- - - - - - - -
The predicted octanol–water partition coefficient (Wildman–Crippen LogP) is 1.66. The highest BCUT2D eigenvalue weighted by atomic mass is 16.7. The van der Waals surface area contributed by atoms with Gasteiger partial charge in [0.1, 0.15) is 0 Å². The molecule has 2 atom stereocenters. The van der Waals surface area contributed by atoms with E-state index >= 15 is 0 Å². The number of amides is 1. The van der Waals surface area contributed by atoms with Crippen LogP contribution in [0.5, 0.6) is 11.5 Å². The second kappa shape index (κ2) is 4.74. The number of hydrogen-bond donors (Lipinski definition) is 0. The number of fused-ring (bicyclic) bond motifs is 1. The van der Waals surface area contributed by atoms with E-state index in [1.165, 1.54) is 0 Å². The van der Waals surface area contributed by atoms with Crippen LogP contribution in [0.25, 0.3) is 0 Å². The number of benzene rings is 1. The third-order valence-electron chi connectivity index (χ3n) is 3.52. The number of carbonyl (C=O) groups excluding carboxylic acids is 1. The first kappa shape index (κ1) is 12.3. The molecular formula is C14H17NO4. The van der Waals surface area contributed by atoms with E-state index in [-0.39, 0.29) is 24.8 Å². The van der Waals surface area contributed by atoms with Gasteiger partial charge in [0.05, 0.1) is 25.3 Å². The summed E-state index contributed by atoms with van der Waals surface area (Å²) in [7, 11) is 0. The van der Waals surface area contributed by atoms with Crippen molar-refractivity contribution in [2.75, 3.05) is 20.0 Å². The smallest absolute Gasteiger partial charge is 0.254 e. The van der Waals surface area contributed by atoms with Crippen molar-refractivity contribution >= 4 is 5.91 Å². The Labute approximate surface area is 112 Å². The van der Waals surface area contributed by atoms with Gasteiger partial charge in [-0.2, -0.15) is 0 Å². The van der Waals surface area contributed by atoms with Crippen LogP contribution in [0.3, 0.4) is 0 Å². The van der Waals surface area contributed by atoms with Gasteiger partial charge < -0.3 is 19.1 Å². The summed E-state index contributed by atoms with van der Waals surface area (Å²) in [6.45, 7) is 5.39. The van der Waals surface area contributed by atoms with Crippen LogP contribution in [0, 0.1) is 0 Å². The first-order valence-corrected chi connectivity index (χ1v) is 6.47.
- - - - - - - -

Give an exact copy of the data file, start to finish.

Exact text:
The predicted octanol–water partition coefficient (Wildman–Crippen LogP) is 1.66. The highest BCUT2D eigenvalue weighted by atomic mass is 16.7. The van der Waals surface area contributed by atoms with Gasteiger partial charge in [0.1, 0.15) is 0 Å². The molecule has 2 atom stereocenters. The van der Waals surface area contributed by atoms with E-state index >= 15 is 0 Å². The number of amides is 1. The van der Waals surface area contributed by atoms with Crippen LogP contribution in [0.5, 0.6) is 11.5 Å². The second kappa shape index (κ2) is 4.74. The number of hydrogen-bond donors (Lipinski definition) is 0. The number of fused-ring (bicyclic) bond motifs is 1. The van der Waals surface area contributed by atoms with E-state index in [1.165, 1.54) is 0 Å². The van der Waals surface area contributed by atoms with Crippen LogP contribution in [0.25, 0.3) is 0 Å². The number of benzene rings is 1. The third-order valence-electron chi connectivity index (χ3n) is 3.52. The number of carbonyl (C=O) groups excluding carboxylic acids is 1. The first kappa shape index (κ1) is 12.3. The molecular formula is C14H17NO4. The van der Waals surface area contributed by atoms with E-state index in [-0.39, 0.29) is 24.8 Å². The van der Waals surface area contributed by atoms with Gasteiger partial charge in [0.05, 0.1) is 25.3 Å². The summed E-state index contributed by atoms with van der Waals surface area (Å²) in [7, 11) is 0. The van der Waals surface area contributed by atoms with Crippen molar-refractivity contribution in [2.75, 3.05) is 20.0 Å². The smallest absolute Gasteiger partial charge is 0.254 e. The van der Waals surface area contributed by atoms with Crippen molar-refractivity contribution >= 4 is 5.91 Å². The Labute approximate surface area is 112 Å². The van der Waals surface area contributed by atoms with Gasteiger partial charge in [-0.2, -0.15) is 0 Å². The van der Waals surface area contributed by atoms with Crippen LogP contribution in [0.3, 0.4) is 0 Å². The van der Waals surface area contributed by atoms with Gasteiger partial charge < -0.3 is 19.1 Å². The summed E-state index contributed by atoms with van der Waals surface area (Å²) in [6.45, 7) is 5.39. The van der Waals surface area contributed by atoms with Crippen LogP contribution in [0, 0.1) is 0 Å². The first-order valence-corrected chi connectivity index (χ1v) is 6.47.